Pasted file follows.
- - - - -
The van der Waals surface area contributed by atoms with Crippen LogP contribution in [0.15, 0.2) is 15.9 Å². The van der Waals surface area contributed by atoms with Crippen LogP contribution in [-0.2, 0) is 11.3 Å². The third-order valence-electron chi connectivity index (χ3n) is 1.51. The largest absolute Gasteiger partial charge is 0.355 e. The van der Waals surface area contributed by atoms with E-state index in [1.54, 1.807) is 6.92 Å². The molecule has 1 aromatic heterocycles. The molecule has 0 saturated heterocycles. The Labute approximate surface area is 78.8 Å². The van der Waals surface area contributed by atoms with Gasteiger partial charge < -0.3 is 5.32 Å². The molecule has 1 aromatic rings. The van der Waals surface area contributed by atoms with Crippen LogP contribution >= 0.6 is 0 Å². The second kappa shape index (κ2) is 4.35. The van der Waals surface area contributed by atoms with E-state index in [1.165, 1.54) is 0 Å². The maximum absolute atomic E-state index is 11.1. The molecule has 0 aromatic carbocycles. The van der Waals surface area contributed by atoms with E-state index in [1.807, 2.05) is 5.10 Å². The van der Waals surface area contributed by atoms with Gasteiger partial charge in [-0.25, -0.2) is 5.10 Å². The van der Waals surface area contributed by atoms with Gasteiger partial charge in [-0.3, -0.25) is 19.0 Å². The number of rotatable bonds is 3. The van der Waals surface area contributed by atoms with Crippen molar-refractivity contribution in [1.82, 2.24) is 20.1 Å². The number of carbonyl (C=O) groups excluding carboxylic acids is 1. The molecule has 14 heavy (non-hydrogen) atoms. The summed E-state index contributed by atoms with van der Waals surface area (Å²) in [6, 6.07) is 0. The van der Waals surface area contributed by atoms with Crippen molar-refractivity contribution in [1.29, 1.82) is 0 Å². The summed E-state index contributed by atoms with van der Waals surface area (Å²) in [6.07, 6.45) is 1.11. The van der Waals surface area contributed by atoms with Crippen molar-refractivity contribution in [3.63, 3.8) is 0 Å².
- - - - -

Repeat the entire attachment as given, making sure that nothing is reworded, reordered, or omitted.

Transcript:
The van der Waals surface area contributed by atoms with Crippen LogP contribution in [0.15, 0.2) is 15.9 Å². The van der Waals surface area contributed by atoms with Crippen LogP contribution in [-0.2, 0) is 11.3 Å². The third-order valence-electron chi connectivity index (χ3n) is 1.51. The largest absolute Gasteiger partial charge is 0.355 e. The van der Waals surface area contributed by atoms with E-state index in [1.54, 1.807) is 6.92 Å². The molecule has 1 aromatic heterocycles. The molecule has 0 saturated heterocycles. The Labute approximate surface area is 78.8 Å². The van der Waals surface area contributed by atoms with Gasteiger partial charge < -0.3 is 5.32 Å². The molecule has 1 aromatic rings. The van der Waals surface area contributed by atoms with Crippen LogP contribution >= 0.6 is 0 Å². The second kappa shape index (κ2) is 4.35. The van der Waals surface area contributed by atoms with E-state index in [1.165, 1.54) is 0 Å². The maximum absolute atomic E-state index is 11.1. The molecule has 0 aromatic carbocycles. The van der Waals surface area contributed by atoms with E-state index in [1.807, 2.05) is 5.10 Å². The van der Waals surface area contributed by atoms with Gasteiger partial charge in [-0.25, -0.2) is 5.10 Å². The van der Waals surface area contributed by atoms with Gasteiger partial charge in [-0.3, -0.25) is 19.0 Å². The number of rotatable bonds is 3. The van der Waals surface area contributed by atoms with Crippen molar-refractivity contribution in [1.82, 2.24) is 20.1 Å². The number of carbonyl (C=O) groups excluding carboxylic acids is 1. The molecule has 14 heavy (non-hydrogen) atoms. The summed E-state index contributed by atoms with van der Waals surface area (Å²) in [6, 6.07) is 0. The van der Waals surface area contributed by atoms with Crippen molar-refractivity contribution in [1.29, 1.82) is 0 Å². The summed E-state index contributed by atoms with van der Waals surface area (Å²) in [6.07, 6.45) is 1.11. The van der Waals surface area contributed by atoms with Crippen molar-refractivity contribution in [3.63, 3.8) is 0 Å².